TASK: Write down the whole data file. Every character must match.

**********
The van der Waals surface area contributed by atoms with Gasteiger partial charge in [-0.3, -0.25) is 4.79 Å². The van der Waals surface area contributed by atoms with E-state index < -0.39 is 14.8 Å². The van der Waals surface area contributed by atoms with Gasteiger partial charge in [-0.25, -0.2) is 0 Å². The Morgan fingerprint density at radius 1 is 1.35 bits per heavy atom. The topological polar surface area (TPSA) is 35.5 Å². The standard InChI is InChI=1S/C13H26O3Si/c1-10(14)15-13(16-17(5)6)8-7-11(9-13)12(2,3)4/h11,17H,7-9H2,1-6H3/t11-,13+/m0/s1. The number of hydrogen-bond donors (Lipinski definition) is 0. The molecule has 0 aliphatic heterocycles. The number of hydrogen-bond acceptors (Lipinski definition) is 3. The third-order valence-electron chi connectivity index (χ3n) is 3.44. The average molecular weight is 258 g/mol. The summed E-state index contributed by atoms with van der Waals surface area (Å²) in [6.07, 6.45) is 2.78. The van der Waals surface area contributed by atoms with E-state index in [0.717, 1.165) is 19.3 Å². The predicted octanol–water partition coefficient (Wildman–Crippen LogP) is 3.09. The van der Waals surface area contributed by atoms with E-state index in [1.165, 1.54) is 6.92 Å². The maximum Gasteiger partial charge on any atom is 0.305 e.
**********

The van der Waals surface area contributed by atoms with Gasteiger partial charge in [-0.3, -0.25) is 4.79 Å². The van der Waals surface area contributed by atoms with E-state index < -0.39 is 14.8 Å². The van der Waals surface area contributed by atoms with Gasteiger partial charge in [-0.25, -0.2) is 0 Å². The Morgan fingerprint density at radius 1 is 1.35 bits per heavy atom. The topological polar surface area (TPSA) is 35.5 Å². The standard InChI is InChI=1S/C13H26O3Si/c1-10(14)15-13(16-17(5)6)8-7-11(9-13)12(2,3)4/h11,17H,7-9H2,1-6H3/t11-,13+/m0/s1. The number of hydrogen-bond donors (Lipinski definition) is 0. The molecule has 0 aliphatic heterocycles. The number of hydrogen-bond acceptors (Lipinski definition) is 3. The third-order valence-electron chi connectivity index (χ3n) is 3.44. The average molecular weight is 258 g/mol. The summed E-state index contributed by atoms with van der Waals surface area (Å²) in [6.07, 6.45) is 2.78. The van der Waals surface area contributed by atoms with E-state index in [0.717, 1.165) is 19.3 Å². The predicted octanol–water partition coefficient (Wildman–Crippen LogP) is 3.09. The van der Waals surface area contributed by atoms with E-state index in [1.165, 1.54) is 6.92 Å². The maximum Gasteiger partial charge on any atom is 0.305 e.